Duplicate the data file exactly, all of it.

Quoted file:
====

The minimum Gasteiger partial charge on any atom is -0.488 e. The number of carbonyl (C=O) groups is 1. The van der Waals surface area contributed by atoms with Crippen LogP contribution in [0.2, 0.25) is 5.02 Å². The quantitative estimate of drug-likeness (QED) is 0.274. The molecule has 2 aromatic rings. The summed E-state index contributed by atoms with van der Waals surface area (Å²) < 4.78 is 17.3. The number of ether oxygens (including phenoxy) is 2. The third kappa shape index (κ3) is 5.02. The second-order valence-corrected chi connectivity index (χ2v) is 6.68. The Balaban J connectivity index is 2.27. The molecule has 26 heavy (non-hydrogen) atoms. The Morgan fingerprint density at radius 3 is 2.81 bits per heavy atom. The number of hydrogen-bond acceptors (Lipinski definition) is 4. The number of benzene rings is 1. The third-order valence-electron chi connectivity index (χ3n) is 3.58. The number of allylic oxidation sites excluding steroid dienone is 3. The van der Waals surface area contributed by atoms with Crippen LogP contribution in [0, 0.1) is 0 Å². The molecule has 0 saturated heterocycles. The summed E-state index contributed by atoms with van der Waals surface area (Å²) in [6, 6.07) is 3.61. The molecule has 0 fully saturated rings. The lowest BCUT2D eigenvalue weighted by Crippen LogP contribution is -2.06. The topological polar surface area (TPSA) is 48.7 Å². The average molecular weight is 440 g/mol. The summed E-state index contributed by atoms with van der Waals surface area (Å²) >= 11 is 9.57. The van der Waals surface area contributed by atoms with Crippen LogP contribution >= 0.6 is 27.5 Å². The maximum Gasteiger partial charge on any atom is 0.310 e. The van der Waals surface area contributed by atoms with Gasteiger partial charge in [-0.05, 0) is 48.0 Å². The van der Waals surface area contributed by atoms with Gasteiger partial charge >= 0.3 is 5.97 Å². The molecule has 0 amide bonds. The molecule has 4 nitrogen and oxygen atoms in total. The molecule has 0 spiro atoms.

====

The minimum Gasteiger partial charge on any atom is -0.488 e. The number of carbonyl (C=O) groups is 1. The van der Waals surface area contributed by atoms with Crippen LogP contribution in [0.2, 0.25) is 5.02 Å². The quantitative estimate of drug-likeness (QED) is 0.274. The molecule has 2 aromatic rings. The summed E-state index contributed by atoms with van der Waals surface area (Å²) < 4.78 is 17.3. The number of ether oxygens (including phenoxy) is 2. The third kappa shape index (κ3) is 5.02. The second-order valence-corrected chi connectivity index (χ2v) is 6.68. The Balaban J connectivity index is 2.27. The molecule has 26 heavy (non-hydrogen) atoms. The Morgan fingerprint density at radius 3 is 2.81 bits per heavy atom. The number of hydrogen-bond acceptors (Lipinski definition) is 4. The number of benzene rings is 1. The third-order valence-electron chi connectivity index (χ3n) is 3.58. The number of allylic oxidation sites excluding steroid dienone is 3. The van der Waals surface area contributed by atoms with Crippen LogP contribution in [0, 0.1) is 0 Å². The molecule has 0 saturated heterocycles. The summed E-state index contributed by atoms with van der Waals surface area (Å²) in [6, 6.07) is 3.61. The molecule has 0 fully saturated rings. The lowest BCUT2D eigenvalue weighted by Crippen LogP contribution is -2.06. The topological polar surface area (TPSA) is 48.7 Å². The average molecular weight is 440 g/mol. The summed E-state index contributed by atoms with van der Waals surface area (Å²) >= 11 is 9.57. The van der Waals surface area contributed by atoms with Crippen LogP contribution >= 0.6 is 27.5 Å². The maximum Gasteiger partial charge on any atom is 0.310 e. The van der Waals surface area contributed by atoms with Gasteiger partial charge in [-0.05, 0) is 48.0 Å². The van der Waals surface area contributed by atoms with Gasteiger partial charge >= 0.3 is 5.97 Å². The molecule has 0 amide bonds. The molecule has 4 nitrogen and oxygen atoms in total. The molecule has 0 spiro atoms.